Unfortunately no family is immune to disputes of one kind or another, whether between spouses, siblings, parents and children or other relatives. Sometimes these disputes are due to an “unspoken” misunderstanding with each party stuck in their place imagining what the other person is thinking about him or her, and not able or willing to have the talk needed to clear the air.
Fortunately, all disputes need not end up in an adversarial and/or legal battle. Mediation provides a more amicable and constructive way to work out disagreements.
Each situation may of course require a different approach depending on how many parties are involved, their relationship, their age and their abilities to speak up for themselves. Mediation tries to give a voice to everyone, allowing for a better understanding and resolution of the problems at stake.
I once worked with a family where the parents were divorced and their son, just shy of his 18th birthday, lived with his mother in accordance with his parent’s divorce agreement, and saw his father every other weekend. Tensions kept growing because the son really wanted to stay with his father most of the time. They both enjoyed sports in addition to feeling a strong connection to each other. The son wanted to live with his father but was afraid that if he made his wishes known, it would upset his mother. Whenever the father broached the subject, the mother became very defensive, feeling that the father was still angry at her for the divorce, and that he wanted to punish her by taking away her son.
The parents came to mediation first without their son so that each could explain their position. The son joined them for the next session. Even though I do find it preferable to see all parties together, each situation is different, and so in accordance with the parents and the son, I did speak with the son separately for a while in order to better understand his wishes. He expressed his fears of offending his mother as well as his concern that his wishes were in fact aggravating the strained relationship between his parents which made him feel very guilty.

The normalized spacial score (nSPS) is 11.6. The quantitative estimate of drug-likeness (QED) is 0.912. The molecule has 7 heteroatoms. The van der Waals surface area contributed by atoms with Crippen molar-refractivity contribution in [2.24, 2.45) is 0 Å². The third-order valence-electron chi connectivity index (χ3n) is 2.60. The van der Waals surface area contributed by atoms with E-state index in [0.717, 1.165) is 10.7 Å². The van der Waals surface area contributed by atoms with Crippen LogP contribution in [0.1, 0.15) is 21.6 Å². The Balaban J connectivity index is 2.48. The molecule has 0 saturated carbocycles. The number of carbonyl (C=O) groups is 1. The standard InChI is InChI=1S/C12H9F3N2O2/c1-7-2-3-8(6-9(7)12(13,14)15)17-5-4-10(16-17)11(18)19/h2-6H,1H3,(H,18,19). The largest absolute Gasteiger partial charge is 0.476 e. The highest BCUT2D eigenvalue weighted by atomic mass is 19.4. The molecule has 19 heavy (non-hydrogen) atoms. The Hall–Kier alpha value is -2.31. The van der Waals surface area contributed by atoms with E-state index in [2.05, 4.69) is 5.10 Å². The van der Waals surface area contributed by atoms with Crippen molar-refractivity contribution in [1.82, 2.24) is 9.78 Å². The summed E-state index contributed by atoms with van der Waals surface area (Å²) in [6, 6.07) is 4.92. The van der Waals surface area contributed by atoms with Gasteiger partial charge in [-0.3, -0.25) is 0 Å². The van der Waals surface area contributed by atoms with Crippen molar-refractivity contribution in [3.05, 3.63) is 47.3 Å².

Because he felt he could not speak to his parents alone, I encouraged him to try and speak to them in my presence. He felt that he might be able to do that. While exploring different ways in which he could address his parents, he also decided that if he prepared something in writing, it would be easier for him to read to them rather than talk to them, as he was afraid they would interrupt and he would lose his train of thought and not be able to tell them everything he wanted.
The mother was very touched by the care that her son put into his request to her. She realized that this was not her husband’s doing, but that her son really wanted to spend more time with his father which they all knew was limited because he would be going away to college the following year.
The son also told his mother that he loved her and still wanted to see her, spend much of the holidays and other special days with her, in addition to some weekend time “when he did not play sports with Dad.”
As hard as it was for the mother to accept, and for the son to express his feelings, mediation turned out to be the right place for this family to work out what had been a very unhappy and tense situation.
Months later, the mother called me to thank me and tell me how much the mediation sessions had helped all of them. She said that at times, she and her ex-husband even went out to dinner together with their son.
If you have difficulties in communication, mediation may be the answer to your problems!
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jennifer safian. divorce and family mediator divorce and family mediation upper east side of manhattan (nyc) new york, ny (212) 472-8626 firstname.lastname@example.org connect on